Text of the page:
At the same time, expatriate women dig deep into their inner strength to manage the quirks and trials of life overseas. They are also ‘strong women in exotic locations’. In Tajikistan, I stayed at home with a small baby like the British character Harriet in the book, and I spent much of my day with women like her friends, though this is where our similarities end. Previously, I had worked and so I found this new lifestyle an eye-opener. Some foreigners sat about complaining, wasting their agency to do something meaningful, but others managed to force change, assisting individuals or organisations. At the start of the novel, Harriet is quietly desperate, feeling that she makes no difference to anyone and that her skills are worthless and unwanted. Inspired by Nargis, Harriet blossoms and grows, refusing to accept her lousy marriage. It is true that expatriate partners must be strong, especially those who are holding families together in order to move to new, lonely, culturally different countries with partners. I would include military families here, and families where the men travel full time, leaving women in charge (and more rarely, house husbands).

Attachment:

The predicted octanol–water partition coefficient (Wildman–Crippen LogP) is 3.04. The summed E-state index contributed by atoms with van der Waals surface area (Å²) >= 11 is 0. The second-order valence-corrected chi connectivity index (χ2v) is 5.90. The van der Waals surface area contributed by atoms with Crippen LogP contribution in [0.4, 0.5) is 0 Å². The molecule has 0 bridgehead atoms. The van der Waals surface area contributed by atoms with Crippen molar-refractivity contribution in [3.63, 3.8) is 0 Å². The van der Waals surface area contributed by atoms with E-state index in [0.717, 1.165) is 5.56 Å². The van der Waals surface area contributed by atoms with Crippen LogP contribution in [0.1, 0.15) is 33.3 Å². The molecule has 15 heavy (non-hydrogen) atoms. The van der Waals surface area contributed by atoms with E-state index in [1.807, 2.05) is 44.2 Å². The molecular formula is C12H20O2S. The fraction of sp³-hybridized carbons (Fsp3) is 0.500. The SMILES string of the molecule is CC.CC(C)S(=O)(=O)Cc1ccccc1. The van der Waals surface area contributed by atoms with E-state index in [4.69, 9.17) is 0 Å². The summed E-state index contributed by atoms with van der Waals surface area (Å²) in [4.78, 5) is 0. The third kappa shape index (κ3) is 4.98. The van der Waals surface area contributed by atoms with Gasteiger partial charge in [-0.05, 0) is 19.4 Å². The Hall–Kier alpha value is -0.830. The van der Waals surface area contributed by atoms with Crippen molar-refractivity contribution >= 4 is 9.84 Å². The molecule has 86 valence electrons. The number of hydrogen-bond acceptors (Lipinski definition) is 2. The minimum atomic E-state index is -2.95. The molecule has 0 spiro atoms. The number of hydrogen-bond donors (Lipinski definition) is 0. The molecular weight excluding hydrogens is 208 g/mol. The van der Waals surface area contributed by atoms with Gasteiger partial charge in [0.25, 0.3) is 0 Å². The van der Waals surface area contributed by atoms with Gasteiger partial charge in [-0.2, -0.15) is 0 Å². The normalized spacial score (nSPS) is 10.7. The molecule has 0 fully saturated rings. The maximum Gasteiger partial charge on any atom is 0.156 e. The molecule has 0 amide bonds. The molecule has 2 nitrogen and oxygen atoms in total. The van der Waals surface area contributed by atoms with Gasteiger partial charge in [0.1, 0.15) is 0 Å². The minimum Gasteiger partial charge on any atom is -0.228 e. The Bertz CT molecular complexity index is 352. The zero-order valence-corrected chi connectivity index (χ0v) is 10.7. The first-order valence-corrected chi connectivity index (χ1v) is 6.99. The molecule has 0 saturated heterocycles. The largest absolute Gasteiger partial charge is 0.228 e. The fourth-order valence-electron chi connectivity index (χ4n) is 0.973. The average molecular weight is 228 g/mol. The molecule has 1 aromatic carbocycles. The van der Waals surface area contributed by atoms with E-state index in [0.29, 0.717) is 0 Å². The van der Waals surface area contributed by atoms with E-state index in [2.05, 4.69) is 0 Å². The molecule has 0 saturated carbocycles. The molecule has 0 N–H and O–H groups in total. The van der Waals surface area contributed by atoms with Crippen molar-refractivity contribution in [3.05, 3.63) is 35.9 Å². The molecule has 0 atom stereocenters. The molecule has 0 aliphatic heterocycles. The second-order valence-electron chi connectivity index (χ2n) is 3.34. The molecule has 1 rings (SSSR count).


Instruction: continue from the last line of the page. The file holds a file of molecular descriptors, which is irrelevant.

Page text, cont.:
I have just completed my next novel, ‘The Girl With the White Suitcase’, a story set in Rwanda, Kenya, Italy, France and the UK. Again, it is about a resilient woman. She comes of age, starting the story as an arrogant, sheltered teenager. Forced to escape her country, she becomes an unaccompanied minor refugee in Kenya, prevailing against the odds with only her education, intelligence and instinct for survival. Like Nargis, she is a feisty character and one that I hope will grab the reader’s hearts right to the last page.